Richard Belzer, the longtime stand-up comedian who became one of TV’s most indelible detectives as John Munch in “Homicide: Life on the Street” and “Law & Order: SVU,” has died. He was 78.
Belzer died on Sunday, February 19, at his home in Beaulieu-sur-Mer, in southern France, as confirmed by his longtime friend Bill Scheft.
Scheft, a writer who had been working on a documentary about Belzer, said there was no known cause of death, but that Belzer had been dealing with circulatory and respiratory issues. The actor Henry Winkler, Belzer’s cousin, tweeted, “Rest in peace Richard.”
Laraine Newman, an original ‘SNL’ cast member who worked alongside Belzer from the mid-’70s through the ’80s, also confirmed his death.
I’m so sad to hear of Richard Belzer’s passing. I loved this guy so much. He was one of my first friends when I got to New York to do SNL. We used to go out to dinner every week at Sheepshead Bay for lobster. One of the funniest people ever. A master at crowd work. RIP dearest.
Born in Bridgeport, Connecticut, Belzer was drawn to comedy, he said, during an abusive childhood in which his mother would beat him and his older brother, Len. He would do impressions of his childhood idol, Jerry Lewis. “My kitchen was the toughest room I ever worked,” Belzer told People magazine in 1993.
After being expelled from Dean Junior College in Massachusetts, Belzer embarked on a life of stand-up in New York in 1972. At Catch a Rising Star, Belzer became a regular performer and an emcee. He made his big-screen debut in Ken Shapiro’s 1974 film “The Groove Tube,” a TV satire co-starring Chevy Chase, a film that grew out of the comedy group Channel One that Belzer was a part of.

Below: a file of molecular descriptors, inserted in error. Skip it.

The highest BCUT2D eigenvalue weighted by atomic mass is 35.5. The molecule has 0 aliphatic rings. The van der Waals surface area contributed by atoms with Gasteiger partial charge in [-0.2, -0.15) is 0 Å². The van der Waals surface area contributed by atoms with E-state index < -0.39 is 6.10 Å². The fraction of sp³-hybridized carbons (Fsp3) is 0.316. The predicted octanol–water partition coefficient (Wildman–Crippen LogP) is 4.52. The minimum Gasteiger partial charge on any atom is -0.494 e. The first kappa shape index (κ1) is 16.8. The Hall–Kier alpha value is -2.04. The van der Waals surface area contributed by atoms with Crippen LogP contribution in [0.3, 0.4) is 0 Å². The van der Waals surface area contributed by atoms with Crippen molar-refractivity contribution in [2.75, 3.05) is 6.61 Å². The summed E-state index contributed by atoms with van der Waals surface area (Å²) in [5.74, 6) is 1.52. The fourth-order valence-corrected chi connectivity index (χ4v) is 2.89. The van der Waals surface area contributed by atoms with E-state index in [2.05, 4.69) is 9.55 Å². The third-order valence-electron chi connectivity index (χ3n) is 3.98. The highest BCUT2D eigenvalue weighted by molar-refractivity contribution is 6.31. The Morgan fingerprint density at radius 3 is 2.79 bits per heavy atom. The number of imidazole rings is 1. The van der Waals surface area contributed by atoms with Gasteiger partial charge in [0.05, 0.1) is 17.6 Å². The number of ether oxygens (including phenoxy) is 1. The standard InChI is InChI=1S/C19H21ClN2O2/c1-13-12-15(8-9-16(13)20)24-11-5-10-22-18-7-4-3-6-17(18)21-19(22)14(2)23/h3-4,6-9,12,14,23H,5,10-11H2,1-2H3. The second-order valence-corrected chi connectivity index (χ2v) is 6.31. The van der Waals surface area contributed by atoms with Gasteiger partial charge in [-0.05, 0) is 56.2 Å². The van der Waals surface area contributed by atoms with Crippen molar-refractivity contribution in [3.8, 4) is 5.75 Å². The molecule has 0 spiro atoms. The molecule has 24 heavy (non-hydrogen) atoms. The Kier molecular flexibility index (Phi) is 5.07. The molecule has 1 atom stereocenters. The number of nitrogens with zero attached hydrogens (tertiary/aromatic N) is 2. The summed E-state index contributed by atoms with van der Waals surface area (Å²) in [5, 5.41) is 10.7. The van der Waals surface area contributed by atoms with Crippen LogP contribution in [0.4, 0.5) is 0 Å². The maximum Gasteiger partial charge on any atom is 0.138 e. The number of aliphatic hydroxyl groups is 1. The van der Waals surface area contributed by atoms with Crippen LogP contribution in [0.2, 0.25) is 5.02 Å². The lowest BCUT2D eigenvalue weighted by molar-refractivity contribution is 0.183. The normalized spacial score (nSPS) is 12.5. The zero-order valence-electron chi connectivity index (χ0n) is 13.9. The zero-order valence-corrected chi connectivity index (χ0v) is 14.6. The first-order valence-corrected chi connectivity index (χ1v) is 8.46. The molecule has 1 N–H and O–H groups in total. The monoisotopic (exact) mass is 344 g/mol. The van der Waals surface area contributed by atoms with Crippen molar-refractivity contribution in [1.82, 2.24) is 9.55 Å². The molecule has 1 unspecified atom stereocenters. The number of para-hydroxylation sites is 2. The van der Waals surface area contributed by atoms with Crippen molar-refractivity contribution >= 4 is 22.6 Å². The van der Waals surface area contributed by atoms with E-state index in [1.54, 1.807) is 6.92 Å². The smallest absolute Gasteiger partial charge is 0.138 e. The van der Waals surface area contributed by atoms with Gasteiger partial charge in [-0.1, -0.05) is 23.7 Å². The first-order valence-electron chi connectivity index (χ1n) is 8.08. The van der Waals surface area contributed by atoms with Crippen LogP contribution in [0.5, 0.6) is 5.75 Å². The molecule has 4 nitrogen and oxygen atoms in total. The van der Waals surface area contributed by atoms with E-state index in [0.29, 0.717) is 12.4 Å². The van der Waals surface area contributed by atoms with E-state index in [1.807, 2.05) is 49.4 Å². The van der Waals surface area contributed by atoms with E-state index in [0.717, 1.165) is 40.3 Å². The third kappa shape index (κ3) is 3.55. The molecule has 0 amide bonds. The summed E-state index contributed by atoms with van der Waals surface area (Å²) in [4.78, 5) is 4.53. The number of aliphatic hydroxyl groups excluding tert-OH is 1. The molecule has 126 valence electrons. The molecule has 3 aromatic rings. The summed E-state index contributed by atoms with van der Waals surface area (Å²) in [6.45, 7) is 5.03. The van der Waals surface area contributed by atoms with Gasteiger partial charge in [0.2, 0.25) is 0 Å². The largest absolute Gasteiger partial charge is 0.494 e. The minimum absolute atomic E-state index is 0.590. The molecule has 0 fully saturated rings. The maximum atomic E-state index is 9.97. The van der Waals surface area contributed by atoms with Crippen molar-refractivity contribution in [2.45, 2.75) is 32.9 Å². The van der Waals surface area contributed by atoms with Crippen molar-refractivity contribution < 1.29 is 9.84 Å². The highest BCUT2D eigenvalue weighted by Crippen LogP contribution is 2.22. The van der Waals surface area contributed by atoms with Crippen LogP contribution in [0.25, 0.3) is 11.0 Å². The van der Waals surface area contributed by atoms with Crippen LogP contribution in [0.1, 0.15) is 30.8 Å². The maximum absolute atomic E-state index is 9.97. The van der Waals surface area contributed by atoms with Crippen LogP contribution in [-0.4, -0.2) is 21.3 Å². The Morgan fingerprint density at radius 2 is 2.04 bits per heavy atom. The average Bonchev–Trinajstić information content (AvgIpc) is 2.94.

Before “Saturday Night Live” changed the comedy scene in New York, Belzer performed with John Belushi, Gilda Radner, Bill Murray and others on the National Lampoon Radio Hour. In 1975, he became the warm-up comic for the newly launched “SNL.” While many cast members quickly became famous, Belzer’s roles were mostly smaller cameos. He later said “SNL” creator Lorne Michaels reneged on a promise to work him into the show.
Belzer became one of the era’s top stand-ups. He was known especially for his biting, cynical attitude and his witty, sometime combative banter with the audience. As one of the most influential comedians of the ’70s, Belzer was a master of crowd work.
Belzer was most known for portraying Det. John Munch on ‘Law & Order: SVU’, dating back to 1996. He’d starred in over 300 episodes of the fan-fave cop series, playing the quick-witted and razor-sharp Munch for several years. His character was written off in 2016.
His famous police character had also existed even before ‘SVU’ came around, Munch had existed in another TV universe, namely, on the classic hit ‘Homicide,’ where he starred opposite Ned Beatty, Daniel Baldwin and other big actors for seven straight seasons.
Belzer is survived by his third wife, the actress Harlee McBride, whom he married in 1985. For the past 20 years, they lived mostly in France, in homes he purchased partially from the proceeds of a lawsuit with Hulk Hogan. In 1985, Belzer had Hogan as a guest on his cable TV talk show “Hot Properties” to perform a chin-lock on him. Belzer passed out, hit his head and sued Hogan for $5 million. They settled out of court.